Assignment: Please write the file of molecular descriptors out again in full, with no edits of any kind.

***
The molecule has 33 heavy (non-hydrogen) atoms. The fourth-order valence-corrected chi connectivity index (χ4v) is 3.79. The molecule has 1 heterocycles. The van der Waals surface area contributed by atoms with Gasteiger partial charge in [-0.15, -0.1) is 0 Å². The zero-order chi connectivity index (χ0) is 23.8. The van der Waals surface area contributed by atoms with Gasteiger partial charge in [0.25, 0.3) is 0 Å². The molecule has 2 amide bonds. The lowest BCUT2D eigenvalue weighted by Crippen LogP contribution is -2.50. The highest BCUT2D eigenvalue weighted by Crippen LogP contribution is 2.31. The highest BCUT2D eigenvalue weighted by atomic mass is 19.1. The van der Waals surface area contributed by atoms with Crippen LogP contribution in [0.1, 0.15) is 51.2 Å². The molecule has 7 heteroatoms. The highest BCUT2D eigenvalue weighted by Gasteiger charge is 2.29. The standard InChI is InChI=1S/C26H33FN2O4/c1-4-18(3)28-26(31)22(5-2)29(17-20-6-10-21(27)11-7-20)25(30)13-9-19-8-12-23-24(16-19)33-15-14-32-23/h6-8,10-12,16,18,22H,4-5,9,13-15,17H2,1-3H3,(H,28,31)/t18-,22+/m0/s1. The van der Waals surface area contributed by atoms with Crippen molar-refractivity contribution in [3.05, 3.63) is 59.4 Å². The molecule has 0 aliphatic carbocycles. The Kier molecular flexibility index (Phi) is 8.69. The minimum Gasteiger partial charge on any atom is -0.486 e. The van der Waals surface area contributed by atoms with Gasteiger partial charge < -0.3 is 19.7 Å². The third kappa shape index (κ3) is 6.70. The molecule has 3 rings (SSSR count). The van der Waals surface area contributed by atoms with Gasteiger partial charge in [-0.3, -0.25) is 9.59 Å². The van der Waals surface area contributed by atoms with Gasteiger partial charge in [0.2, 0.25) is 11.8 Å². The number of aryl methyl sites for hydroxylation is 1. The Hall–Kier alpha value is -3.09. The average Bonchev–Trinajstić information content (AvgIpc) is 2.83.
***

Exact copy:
The molecule has 33 heavy (non-hydrogen) atoms. The fourth-order valence-corrected chi connectivity index (χ4v) is 3.79. The molecule has 1 heterocycles. The van der Waals surface area contributed by atoms with Gasteiger partial charge in [-0.15, -0.1) is 0 Å². The zero-order chi connectivity index (χ0) is 23.8. The van der Waals surface area contributed by atoms with Gasteiger partial charge in [0.25, 0.3) is 0 Å². The molecule has 2 amide bonds. The lowest BCUT2D eigenvalue weighted by Crippen LogP contribution is -2.50. The highest BCUT2D eigenvalue weighted by Crippen LogP contribution is 2.31. The highest BCUT2D eigenvalue weighted by atomic mass is 19.1. The van der Waals surface area contributed by atoms with Crippen LogP contribution in [0.1, 0.15) is 51.2 Å². The molecule has 7 heteroatoms. The highest BCUT2D eigenvalue weighted by Gasteiger charge is 2.29. The standard InChI is InChI=1S/C26H33FN2O4/c1-4-18(3)28-26(31)22(5-2)29(17-20-6-10-21(27)11-7-20)25(30)13-9-19-8-12-23-24(16-19)33-15-14-32-23/h6-8,10-12,16,18,22H,4-5,9,13-15,17H2,1-3H3,(H,28,31)/t18-,22+/m0/s1. The van der Waals surface area contributed by atoms with Crippen molar-refractivity contribution in [3.05, 3.63) is 59.4 Å². The molecule has 0 aliphatic carbocycles. The Kier molecular flexibility index (Phi) is 8.69. The minimum Gasteiger partial charge on any atom is -0.486 e. The van der Waals surface area contributed by atoms with Gasteiger partial charge < -0.3 is 19.7 Å². The third kappa shape index (κ3) is 6.70. The molecule has 3 rings (SSSR count). The van der Waals surface area contributed by atoms with Gasteiger partial charge in [-0.3, -0.25) is 9.59 Å². The van der Waals surface area contributed by atoms with Gasteiger partial charge in [0.2, 0.25) is 11.8 Å². The number of aryl methyl sites for hydroxylation is 1. The Hall–Kier alpha value is -3.09. The average Bonchev–Trinajstić information content (AvgIpc) is 2.83.